Tim Tebow Signing Free-Agent Deal to Return to the NFL: Report

Getty Tim Tebow

Former Heisman Trophy winner, Denver Broncos, New York Jets, and New England Patriots QB Tim Tebow is headed back to the NFL.

Per NFL.com’s Ian Rapoport and Tom Pelissero, Tebow is signing a one-year deal with the Jacksonville Jaguars. The 33-year-old will be reunited with his college head coach Urban Meyer, who is now the man on the sidelines for the Jaguars.

Tebow is set to play tight end if he makes the Jaguars’ roster. If Tebow’s latest athletic exploit is successful, what are the chances Meyer draws up some trick plays where Tebow gets an opportunity to throw the pill?


Tebow’s Patriots Tenure

Tebow was briefly a member of the Patriots back in 2013. During the preseason that year, Tebow struggled to show the passing accuracy necessary to make the Week 1 roster, and he was released.

Tebow’s brief stay with the team was what you might describe as a high-profile-low-impact signing.

Andrew Joseph of FTW outlined Tebow’s short and mostly non-descript stint with the Patriots.

When Tim Tebow signed a two-year deal with the Patriots in 2013, he saw it as the opportunity to save his faltering professional football career. He went to training camp with the mindset of learning under Bill Belichick and Tom Brady before eventually taking over for Brady when the Hall of Famer retired. It obviously didn’t work out that way, as Tebow was cut when the Patriots trimmed their roster down to 53 players that August. He completed just 36.7 percent of his passes and was largely disappointing in that preseason.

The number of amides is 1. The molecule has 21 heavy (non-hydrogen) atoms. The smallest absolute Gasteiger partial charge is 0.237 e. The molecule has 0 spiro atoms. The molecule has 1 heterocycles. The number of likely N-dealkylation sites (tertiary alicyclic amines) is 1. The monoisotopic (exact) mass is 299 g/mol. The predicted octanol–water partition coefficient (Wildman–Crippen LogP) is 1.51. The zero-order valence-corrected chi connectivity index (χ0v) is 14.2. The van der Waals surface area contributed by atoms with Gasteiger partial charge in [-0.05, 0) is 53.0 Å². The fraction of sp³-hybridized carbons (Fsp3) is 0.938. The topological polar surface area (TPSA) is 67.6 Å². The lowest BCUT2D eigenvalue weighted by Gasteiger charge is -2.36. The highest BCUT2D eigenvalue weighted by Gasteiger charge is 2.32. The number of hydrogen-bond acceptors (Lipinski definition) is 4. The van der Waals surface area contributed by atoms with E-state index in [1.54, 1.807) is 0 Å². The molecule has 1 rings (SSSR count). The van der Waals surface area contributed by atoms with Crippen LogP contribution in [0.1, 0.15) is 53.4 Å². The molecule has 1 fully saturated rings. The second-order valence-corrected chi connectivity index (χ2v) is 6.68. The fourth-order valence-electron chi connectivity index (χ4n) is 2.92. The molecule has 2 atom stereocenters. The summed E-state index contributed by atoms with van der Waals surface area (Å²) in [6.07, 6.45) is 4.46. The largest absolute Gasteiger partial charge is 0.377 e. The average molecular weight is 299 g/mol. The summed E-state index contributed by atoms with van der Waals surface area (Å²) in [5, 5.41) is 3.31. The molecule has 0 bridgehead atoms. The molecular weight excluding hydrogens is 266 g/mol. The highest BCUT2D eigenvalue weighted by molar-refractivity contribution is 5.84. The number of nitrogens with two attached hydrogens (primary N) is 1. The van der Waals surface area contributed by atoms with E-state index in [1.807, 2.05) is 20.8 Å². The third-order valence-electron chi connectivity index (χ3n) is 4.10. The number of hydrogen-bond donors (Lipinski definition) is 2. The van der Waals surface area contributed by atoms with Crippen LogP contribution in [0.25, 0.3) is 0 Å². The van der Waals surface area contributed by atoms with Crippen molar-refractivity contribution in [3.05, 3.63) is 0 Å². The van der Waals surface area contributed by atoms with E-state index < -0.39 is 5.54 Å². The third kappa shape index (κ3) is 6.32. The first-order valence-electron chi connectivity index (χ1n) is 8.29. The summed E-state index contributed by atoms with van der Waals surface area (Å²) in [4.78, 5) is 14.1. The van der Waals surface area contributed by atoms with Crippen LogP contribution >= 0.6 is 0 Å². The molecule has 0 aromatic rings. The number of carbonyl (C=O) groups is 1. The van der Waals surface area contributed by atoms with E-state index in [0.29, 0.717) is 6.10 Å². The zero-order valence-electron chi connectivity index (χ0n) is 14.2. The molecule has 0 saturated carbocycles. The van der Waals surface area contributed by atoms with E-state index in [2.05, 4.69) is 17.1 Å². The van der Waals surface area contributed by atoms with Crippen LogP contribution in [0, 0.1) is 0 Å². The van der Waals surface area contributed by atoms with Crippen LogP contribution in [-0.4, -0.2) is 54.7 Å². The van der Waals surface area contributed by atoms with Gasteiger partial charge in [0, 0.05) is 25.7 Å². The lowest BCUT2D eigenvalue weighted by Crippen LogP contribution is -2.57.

Shortly after he was released by the Patriots, Tebow signed a one-year deal with the Philadelphia Eagles. He completed 21 of 36 pass attempts for 286 yards, two TDs, and an interception in four preseason games.

However, Tebow didn’t make the Eagles’ roster and was cut. In 2016, he announced his intentions to pursue a baseball career.


Tebow’s Baseball Career

Tebow signed with the New York Mets organization but never reached the major leagues. His struggles to hit were the most prominent reasons he didn’t reach the highest level of baseball.

During his baseball career, Tebow compiled a slash line of 223/.299/.338. He scored 107 runs, connected on 18 home runs, and drove in 107 across 287 games. Even with the modest production at the plate, Tebow’s presence, effort, and accomplishment on the diamond has drawn praise.

“It has been a pleasure to have Tim in our organization as he’s been a consummate professional during his four years with the Mets,” Mets president Sandy Alderson said in a statement released by the Mets. “By reaching the Triple-A level in 2019, he far exceeded expectations when he first entered the system in 2016 and he should be very proud of his accomplishments.”

Tebow has had one of the most remarkable athletic journeys in history. He’s won a Heisman Trophy, the Davey O’Brien award, two National Championships in college, played in the NFL, won an NFL Playoff game while with the Broncos, and competed in AA and AAA for a Major League Baseball organization.

He’s now headed back to the NFL for a position change, and perhaps more accomplishments are on the way. Few athletes have a resume that compares to Tebow.

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